Mass Effect 2 in the test - the first hit of the year!

Author: Daniel Matschijewsky
Date: 2010-01-26 00:01:00
The first PC hit of 2010! Bioware continues its role-playing hit Mass Effect with dignity and delivers an action-packed, rapidly told science fiction spectacle in the test.

What is a good trilogy? The answer is simple: the first part sets out the rules. The second part breaks it. In mostly unexpected ways. And part 3? Well, the Canadian developer Bioware with Mass Effect is not yet there, but Mass Effect 2 already adheres to this principle, which is important for suspect hit series: The centerpiece of the Mass Effect trilogy is darker, more adult and considerably more action-packed, moves away so unexpected and radical of what the fans know from part 1. Despite all the breaks in tradition, Bioware's second all-adventure creates a familiar, downright cozy, nostalgic feeling just a few seconds after you click on »New Game«: Despite all the innovations, Mass Effect 2 is a true Mass Effect through and through - welcome home !

The history

About the storyline: The developers have already had a thrilling start.

While the Normandy, your hero Commander Shepard's ship, is attacked by an unknown cruiser, we hurry to the bridge through a burning inferno, and just convince pilot Jeff "Joker" Moreau to give up the ship as a violent detonation of the hull tears up, throws Shepard into space and we have to watch how the Normandy breaks apart. As you can see, unlike its predecessor, Mass Effect 2 does not have to wait long to establish characters and begin the story. That is why you should remember the predecessor from 2008 well. This time there is again a comprehensive journal about the planets, races and social and political circumstances of the Mass Effect universe. But why which figures or alien races appear and how they react in certain situations can only be fully understood by those who have completed part 1. One cannot criticize that, because given the trilogy concept, such a narrative structure is quite legitimate.

The characters

In addition to the often surprising return of old colleagues (and opponents), it is above all the new additions to the Mass Effect line-up that add interesting nuances to the plot.

There is, for example, Miranda, which you already come across in the fast-paced tutorial and which works for the underground organization Cerberus mentioned in the previous version. What drives the self-confident and opaque woman and how she stands (or pretends to stand) to Shepard, creates an exciting basic mood, especially in the dialogues. In doing so, Bioware manages to do without typical and therefore often boring clichés. And even though you come across a wide variety of characters at every corner, everyone has an equally interesting and credible background. The result: in Mass Effect 2 you always have the feeling that you are interacting with living beings instead of a collection of polygons and AI routines.

»Watch the test video for Mass Effect 2 in the large player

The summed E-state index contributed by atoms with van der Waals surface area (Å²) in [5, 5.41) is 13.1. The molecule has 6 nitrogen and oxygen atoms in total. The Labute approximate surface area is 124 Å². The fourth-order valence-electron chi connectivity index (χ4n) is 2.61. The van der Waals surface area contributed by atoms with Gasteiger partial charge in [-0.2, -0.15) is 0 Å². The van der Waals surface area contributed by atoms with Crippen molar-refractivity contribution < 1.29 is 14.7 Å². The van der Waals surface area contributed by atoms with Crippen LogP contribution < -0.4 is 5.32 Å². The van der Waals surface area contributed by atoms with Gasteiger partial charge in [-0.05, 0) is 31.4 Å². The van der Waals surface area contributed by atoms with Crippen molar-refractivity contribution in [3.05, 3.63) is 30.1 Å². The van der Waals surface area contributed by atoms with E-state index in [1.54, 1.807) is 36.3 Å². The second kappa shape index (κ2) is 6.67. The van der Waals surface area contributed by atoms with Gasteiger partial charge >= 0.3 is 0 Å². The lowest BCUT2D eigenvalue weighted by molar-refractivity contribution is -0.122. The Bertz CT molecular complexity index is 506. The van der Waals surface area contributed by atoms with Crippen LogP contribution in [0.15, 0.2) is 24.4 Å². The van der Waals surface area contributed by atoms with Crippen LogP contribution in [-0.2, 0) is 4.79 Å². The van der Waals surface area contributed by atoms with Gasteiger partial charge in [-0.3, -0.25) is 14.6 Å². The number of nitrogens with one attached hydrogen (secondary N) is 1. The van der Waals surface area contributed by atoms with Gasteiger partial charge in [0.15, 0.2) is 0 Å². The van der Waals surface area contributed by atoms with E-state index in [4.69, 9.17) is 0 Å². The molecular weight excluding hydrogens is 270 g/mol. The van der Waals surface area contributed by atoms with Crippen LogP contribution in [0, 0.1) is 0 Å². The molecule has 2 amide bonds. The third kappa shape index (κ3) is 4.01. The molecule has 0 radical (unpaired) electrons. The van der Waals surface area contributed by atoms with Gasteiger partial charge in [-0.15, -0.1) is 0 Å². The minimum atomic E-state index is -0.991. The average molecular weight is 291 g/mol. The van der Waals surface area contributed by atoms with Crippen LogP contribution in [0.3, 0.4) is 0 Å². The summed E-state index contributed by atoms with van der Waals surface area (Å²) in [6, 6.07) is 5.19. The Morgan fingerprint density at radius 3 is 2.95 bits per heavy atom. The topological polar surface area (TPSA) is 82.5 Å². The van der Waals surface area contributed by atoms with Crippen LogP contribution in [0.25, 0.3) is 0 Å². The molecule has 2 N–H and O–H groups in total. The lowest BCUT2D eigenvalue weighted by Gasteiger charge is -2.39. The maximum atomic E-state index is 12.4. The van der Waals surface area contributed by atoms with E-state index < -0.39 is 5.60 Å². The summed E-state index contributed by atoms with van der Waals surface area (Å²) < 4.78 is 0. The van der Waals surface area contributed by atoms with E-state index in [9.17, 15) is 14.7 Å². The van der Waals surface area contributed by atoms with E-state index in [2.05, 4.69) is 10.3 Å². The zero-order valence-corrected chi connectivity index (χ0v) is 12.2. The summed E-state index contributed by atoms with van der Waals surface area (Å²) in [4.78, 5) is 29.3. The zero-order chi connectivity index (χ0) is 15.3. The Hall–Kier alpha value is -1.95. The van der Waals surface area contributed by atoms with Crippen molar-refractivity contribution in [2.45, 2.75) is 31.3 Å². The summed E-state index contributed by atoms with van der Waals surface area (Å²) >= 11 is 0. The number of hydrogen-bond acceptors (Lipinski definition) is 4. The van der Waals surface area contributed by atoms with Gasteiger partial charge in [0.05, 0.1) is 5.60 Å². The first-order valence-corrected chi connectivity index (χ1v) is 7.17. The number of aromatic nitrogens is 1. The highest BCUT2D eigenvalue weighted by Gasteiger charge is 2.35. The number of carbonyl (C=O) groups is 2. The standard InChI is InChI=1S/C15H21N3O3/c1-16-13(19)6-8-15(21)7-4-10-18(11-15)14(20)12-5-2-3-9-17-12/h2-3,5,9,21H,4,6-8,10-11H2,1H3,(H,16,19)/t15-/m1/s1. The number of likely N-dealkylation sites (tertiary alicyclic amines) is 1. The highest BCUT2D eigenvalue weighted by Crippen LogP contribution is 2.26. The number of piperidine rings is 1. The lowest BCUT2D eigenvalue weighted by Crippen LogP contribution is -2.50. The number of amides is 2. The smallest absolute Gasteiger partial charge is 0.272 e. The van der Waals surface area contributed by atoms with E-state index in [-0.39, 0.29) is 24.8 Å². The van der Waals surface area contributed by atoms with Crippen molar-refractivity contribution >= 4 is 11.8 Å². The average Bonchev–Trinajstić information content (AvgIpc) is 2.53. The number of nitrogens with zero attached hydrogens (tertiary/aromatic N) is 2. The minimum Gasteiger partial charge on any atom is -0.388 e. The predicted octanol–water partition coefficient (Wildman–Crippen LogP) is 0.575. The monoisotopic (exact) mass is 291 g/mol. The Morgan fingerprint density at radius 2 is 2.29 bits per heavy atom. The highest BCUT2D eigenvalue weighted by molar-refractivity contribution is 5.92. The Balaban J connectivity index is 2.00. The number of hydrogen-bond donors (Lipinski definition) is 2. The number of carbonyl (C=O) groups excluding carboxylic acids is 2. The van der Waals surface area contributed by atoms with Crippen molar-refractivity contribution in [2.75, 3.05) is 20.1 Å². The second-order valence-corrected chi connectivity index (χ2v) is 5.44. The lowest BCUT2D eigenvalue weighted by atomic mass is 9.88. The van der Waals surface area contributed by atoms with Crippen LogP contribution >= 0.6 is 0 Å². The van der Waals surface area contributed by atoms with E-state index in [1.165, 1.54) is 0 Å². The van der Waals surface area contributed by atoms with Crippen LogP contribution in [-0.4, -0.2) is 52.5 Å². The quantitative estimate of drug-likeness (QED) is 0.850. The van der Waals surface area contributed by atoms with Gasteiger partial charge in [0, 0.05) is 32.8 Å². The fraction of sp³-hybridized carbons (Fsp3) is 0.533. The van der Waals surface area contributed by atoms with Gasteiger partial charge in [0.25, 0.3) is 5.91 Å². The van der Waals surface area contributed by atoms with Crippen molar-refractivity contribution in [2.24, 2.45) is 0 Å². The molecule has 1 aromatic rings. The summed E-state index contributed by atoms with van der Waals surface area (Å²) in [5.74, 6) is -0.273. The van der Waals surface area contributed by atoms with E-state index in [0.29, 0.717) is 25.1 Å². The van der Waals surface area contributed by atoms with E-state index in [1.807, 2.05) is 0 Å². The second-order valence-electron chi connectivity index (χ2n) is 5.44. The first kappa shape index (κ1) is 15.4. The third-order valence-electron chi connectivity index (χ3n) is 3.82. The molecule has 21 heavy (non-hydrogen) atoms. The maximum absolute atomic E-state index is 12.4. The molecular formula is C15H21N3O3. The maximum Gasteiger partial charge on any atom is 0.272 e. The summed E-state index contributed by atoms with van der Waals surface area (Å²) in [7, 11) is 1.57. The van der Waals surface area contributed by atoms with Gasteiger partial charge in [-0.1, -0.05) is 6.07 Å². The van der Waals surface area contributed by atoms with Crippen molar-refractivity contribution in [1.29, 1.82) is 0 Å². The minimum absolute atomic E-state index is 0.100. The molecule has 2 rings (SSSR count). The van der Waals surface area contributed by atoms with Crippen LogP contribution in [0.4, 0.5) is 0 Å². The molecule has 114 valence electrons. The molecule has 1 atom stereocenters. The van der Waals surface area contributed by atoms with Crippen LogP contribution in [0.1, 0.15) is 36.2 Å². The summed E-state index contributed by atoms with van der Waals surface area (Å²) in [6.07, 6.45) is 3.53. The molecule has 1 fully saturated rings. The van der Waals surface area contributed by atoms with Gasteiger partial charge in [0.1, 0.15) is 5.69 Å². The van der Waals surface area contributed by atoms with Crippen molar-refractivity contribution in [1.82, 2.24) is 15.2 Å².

The order

As in the previous version, Shepard does not fight alone in Mass Effect 2. In order to be able to face the new threat of kidnapping alien insects, the commander has to gather around a team of ten, this time stiff with weapons.

The 45 to 60 minute recruitment jobs could hardly be more versatile. To investigate Omega, a criminal city inside an asteroid, for the salary doctor Mordin, who is chattering without a point and comma, a mysterious epidemic, to clear the way out of a high-security prison elsewhere or to search on Illium, the economic and commercial center the galaxy, after the legendary Assassin Thane. But the goal is always the same: run through hose-like levels from A to B and shoot everything up on the way. However, the atmospheric and variedly built locations as well as the well-placed dialogues more than make up for this design weakness, especially since organic goods are surprising with some twists that never appear to be artificial.

The dialogs

As you know from the first part, you will also spend a lot of time talking in Mass Effect 2. That sounds unspectacular, but it has an unprecedented pull effect after a short time.

As in Dragon Age Origins, the dialogues, which are consistently well written, always give you the choice of answering diplomatically, neutrally or aggressively, which not only adds depth to the game, but also often directs quests in a different direction. Overarching events or even the end cannot be influenced by this. New: You can now let the Commander start particularly effective (good and bad) attempts at convincing - indicated by a brief display. These inserts, which are lavishly animated in short cutscenes, make the already gripping word battles a good deal more dynamic and intensify the feeling of not just clicking through linear conversations. Bioware has also technically improved the intensity of the discussions. Compared to Mass Effect 1, the program chooses more exciting perspectives, cuts detail shots (such as the hands or eyes) in between and underlines the mood with suitable camera movements.